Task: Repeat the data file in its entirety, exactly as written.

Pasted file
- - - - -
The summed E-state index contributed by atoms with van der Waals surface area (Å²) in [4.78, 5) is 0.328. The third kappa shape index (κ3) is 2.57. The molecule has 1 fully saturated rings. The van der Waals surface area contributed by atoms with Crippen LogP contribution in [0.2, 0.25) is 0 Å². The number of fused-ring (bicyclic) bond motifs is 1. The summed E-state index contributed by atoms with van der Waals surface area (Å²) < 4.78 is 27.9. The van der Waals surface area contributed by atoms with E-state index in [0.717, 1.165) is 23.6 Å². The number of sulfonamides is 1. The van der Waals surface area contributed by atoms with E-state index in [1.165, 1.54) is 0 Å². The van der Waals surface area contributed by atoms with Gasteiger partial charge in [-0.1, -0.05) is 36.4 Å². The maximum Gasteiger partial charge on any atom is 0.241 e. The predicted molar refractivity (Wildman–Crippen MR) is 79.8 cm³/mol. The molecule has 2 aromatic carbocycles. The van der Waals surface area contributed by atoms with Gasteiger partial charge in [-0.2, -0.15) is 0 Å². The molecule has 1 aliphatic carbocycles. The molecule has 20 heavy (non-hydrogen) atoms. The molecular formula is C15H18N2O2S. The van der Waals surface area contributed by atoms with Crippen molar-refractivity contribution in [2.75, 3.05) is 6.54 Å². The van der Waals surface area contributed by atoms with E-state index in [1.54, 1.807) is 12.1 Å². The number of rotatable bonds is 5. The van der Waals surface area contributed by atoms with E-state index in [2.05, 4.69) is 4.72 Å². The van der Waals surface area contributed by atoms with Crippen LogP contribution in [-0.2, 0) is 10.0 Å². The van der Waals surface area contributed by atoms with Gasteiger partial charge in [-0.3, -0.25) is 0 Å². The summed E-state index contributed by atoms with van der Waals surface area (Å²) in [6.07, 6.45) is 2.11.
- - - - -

The summed E-state index contributed by atoms with van der Waals surface area (Å²) in [4.78, 5) is 0.328. The third kappa shape index (κ3) is 2.57. The molecule has 1 fully saturated rings. The van der Waals surface area contributed by atoms with Crippen LogP contribution in [0.2, 0.25) is 0 Å². The number of fused-ring (bicyclic) bond motifs is 1. The summed E-state index contributed by atoms with van der Waals surface area (Å²) < 4.78 is 27.9. The van der Waals surface area contributed by atoms with E-state index in [0.717, 1.165) is 23.6 Å². The number of sulfonamides is 1. The van der Waals surface area contributed by atoms with E-state index in [1.165, 1.54) is 0 Å². The van der Waals surface area contributed by atoms with Gasteiger partial charge in [-0.1, -0.05) is 36.4 Å². The maximum Gasteiger partial charge on any atom is 0.241 e. The predicted molar refractivity (Wildman–Crippen MR) is 79.8 cm³/mol. The molecule has 2 aromatic carbocycles. The van der Waals surface area contributed by atoms with Gasteiger partial charge in [-0.2, -0.15) is 0 Å². The molecule has 1 aliphatic carbocycles. The molecule has 20 heavy (non-hydrogen) atoms. The molecular formula is C15H18N2O2S. The van der Waals surface area contributed by atoms with Crippen molar-refractivity contribution in [2.75, 3.05) is 6.54 Å². The van der Waals surface area contributed by atoms with E-state index in [1.54, 1.807) is 12.1 Å². The number of rotatable bonds is 5. The van der Waals surface area contributed by atoms with E-state index in [2.05, 4.69) is 4.72 Å². The van der Waals surface area contributed by atoms with Crippen LogP contribution in [-0.2, 0) is 10.0 Å². The van der Waals surface area contributed by atoms with Gasteiger partial charge in [-0.3, -0.25) is 0 Å². The summed E-state index contributed by atoms with van der Waals surface area (Å²) in [6.07, 6.45) is 2.11.